Back to the article. Who is Shawna Forde? She was never a leader with the original Minuteman Project. I was there for the entire project and never even met her. Leaders were Chris Simcox and Jim Gilchrist. Aside from the outright lie regarding her involvement, this is a classic example of "guilt by association". The reporter inaccurately claimed the involvement of Forde, with the implication that the entire project was as a result corrupted with criminal elements.


4. Doublespeak

It has been noted that "He who controls the language, controls the debate." The article certainly strives to do so. Here are some examples of how the reporter selectively included quotes from open borders radicals in order to negatively bias the article:

Although article includes a quote referring to Minuteman Project participants as vigalantees, MMP was a citizens' neighborhood watch along our border.

The article includes quotes referring to Minuteman Project participants as extremists and militia, not immigration law-enforcement advocates.

The article includes a quote referring to "anti-immigrant organizing". There is absolutely nothing regarding enforcing immigration laws that is anti-immigrant. Indeed, the United States is the most generous immigration nation, taking in a million legal immigrants each year - more than all other countries combined. 

The article references, "the image of members dressed in military-style clothes". MMP volunteers were not allowed to wear anything resembling military outfits. While carrying firearms is legal in Arizona, anyone carrying an un-holstered gun or a rifle was to be expelled immediately from participation on the project (no one violated the mandate). 

The article refers to "comprehensive immigration reform", which is code for amnesty for illegal aliens. Comprehensive immigration reform has nothing to do with the immigration law enforcement principles for which the Minuteman Project stood. The article states that:

In 2006, the House and Senate each approved legislation that addressed border security and the potential legalization of the estimated 12 million people in the country illegally. But the House and Senate proved unable to bridge the differences between the two proposals, and the attempts for reform crumbled.

The 2006-2007 amnesty for illegal aliens failed because of a huge outpouring of public opposition to the amnesty. It did not address border security in a positive manner - nor does the open borders s.744 bill. Indeed, a separate bill was passed by Congress in 2006 that mandated construction of a double secure border fence. Only a small fraction was funded and completed. For more information, see Border security and porous United States - Mexico border fence.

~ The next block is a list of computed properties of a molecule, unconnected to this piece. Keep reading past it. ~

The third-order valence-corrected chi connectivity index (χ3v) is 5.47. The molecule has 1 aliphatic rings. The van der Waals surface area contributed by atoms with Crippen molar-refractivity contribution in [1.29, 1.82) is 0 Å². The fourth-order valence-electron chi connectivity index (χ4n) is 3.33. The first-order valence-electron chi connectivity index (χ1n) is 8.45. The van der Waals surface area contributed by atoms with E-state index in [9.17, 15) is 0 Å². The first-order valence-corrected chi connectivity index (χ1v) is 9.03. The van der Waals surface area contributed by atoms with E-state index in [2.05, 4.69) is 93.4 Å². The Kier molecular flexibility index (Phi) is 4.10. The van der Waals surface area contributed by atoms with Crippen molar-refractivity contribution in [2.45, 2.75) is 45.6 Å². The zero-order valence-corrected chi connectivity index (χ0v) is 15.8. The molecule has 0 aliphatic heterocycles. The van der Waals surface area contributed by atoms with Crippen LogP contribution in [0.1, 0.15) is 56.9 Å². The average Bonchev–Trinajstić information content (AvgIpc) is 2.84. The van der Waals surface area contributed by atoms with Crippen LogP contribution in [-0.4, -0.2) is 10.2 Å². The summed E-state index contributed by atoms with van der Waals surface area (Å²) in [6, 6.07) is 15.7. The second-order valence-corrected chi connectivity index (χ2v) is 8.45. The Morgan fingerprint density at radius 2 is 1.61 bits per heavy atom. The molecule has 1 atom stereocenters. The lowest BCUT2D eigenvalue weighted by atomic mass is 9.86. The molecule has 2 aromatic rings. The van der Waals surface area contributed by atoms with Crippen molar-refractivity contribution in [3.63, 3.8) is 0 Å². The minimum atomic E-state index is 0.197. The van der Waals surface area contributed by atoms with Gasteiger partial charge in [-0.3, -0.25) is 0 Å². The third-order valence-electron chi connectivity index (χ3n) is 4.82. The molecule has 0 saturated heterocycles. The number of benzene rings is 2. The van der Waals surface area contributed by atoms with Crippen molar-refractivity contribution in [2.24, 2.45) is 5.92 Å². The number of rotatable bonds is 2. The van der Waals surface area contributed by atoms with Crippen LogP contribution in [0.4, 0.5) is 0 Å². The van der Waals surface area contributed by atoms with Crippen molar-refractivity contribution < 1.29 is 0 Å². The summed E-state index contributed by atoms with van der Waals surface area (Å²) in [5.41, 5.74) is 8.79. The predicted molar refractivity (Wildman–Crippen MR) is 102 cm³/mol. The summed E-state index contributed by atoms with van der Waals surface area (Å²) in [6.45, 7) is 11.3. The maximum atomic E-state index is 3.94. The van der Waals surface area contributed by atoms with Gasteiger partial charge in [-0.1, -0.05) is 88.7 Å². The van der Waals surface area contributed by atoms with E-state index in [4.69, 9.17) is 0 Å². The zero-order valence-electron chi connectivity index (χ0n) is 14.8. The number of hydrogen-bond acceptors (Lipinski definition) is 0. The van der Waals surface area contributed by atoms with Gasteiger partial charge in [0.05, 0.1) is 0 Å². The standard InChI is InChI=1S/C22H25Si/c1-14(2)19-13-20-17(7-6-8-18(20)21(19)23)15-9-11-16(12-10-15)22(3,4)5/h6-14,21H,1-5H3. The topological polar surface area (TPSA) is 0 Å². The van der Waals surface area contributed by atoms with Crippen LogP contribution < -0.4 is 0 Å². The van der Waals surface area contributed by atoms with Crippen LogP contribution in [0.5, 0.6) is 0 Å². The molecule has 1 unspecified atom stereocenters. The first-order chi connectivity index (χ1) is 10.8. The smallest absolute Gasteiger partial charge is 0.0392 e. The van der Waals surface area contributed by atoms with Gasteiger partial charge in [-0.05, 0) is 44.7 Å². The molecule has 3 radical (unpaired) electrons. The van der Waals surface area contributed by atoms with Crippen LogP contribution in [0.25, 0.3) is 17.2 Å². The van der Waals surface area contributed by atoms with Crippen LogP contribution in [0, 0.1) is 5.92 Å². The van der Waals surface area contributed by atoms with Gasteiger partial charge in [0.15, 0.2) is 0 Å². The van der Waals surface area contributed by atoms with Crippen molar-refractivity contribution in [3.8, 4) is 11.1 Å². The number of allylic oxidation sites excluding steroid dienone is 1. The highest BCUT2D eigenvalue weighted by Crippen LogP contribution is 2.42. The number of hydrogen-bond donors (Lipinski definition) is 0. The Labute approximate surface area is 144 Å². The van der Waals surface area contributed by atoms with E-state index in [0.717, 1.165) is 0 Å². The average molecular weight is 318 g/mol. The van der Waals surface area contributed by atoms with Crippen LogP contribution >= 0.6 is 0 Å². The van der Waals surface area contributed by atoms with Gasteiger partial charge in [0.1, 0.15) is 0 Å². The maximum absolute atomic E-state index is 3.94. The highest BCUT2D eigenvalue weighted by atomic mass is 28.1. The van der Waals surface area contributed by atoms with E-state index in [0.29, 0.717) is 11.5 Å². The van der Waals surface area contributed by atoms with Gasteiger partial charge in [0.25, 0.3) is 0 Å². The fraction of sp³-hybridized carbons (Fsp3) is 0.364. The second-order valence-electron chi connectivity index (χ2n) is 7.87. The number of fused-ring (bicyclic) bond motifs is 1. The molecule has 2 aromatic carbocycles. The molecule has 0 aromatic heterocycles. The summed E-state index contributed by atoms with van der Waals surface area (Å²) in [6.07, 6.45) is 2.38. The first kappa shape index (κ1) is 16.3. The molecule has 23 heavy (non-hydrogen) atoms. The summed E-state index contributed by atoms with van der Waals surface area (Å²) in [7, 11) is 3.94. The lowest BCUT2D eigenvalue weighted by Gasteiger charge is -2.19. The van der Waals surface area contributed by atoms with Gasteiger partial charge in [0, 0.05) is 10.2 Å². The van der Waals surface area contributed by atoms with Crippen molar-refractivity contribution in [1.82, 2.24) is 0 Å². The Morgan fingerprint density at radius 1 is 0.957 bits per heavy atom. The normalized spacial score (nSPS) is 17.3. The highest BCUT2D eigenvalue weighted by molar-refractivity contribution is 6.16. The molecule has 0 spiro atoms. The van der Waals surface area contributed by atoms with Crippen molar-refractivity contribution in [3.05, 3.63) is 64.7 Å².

5. Inaccurate data

The article in the above excerpt refers to "the estimated 12 million people in the country illegally." This number originated with the Department of Homeland Security, which in December 2003 estimated 8 million to 12 million illegal aliens resided in the United States and that 700,000 new illegals snuck in and evaded apprehension every year. This stale statistic is suspect, as it was produced by the very entity responsible for the tidal wave of illegal aliens entering our nation - the United States Government.

The article states that "a sharp drop in illegal border crossings" was partially responsible for the "collapse" of the MMP. The article How many illegal aliens reside in the United States? explains how estimates of border crossings can be deliberately manipulated. One example is "sitting on X's". As explained to me by a Border Patrol agent when I was on the border in 2004, management directed Border Patrol agents to sit in one spot in their vehicles over an entire shift... so that they could not apprehend illegal aliens.

Regarding apprehensions, border apprehensions were up again in 2013. The December, 2013 article Deportation Lies Continue reveals that:

...although the percentage of criminal deportations is up, the number of criminal deportations is down, from 225,000 to 216,800. That ICE removed 9,000 fewer criminals this year is not a good thing for public safety, especially considering that the number of criminals turned over to ICE through Secure Communities and other programs is greater than ever before (700,000). This is catch-and-release on a massive scale — ICE is now releasing more criminals than it is removing.

Unsurprisingly, it was revealed in April, 2014 that the DHS Secretary Admits Department Manipulates Deportation Statistics. That is, DHS has been reclassifying deportation data in a way that made it appear that deportations had increased.

The data are there, waiting to be uncovered by an enterprising journalist.



The article notes that the Minuteman Project was overwhelmingly successful, which was entirely accurate. Unfortunately the article reveals a standard of reporting sloth and bias which pervades today's mainstream media. Articles such as this reveal a diminished journalistic standard to which the Christian Science Monitor evidently subscribes.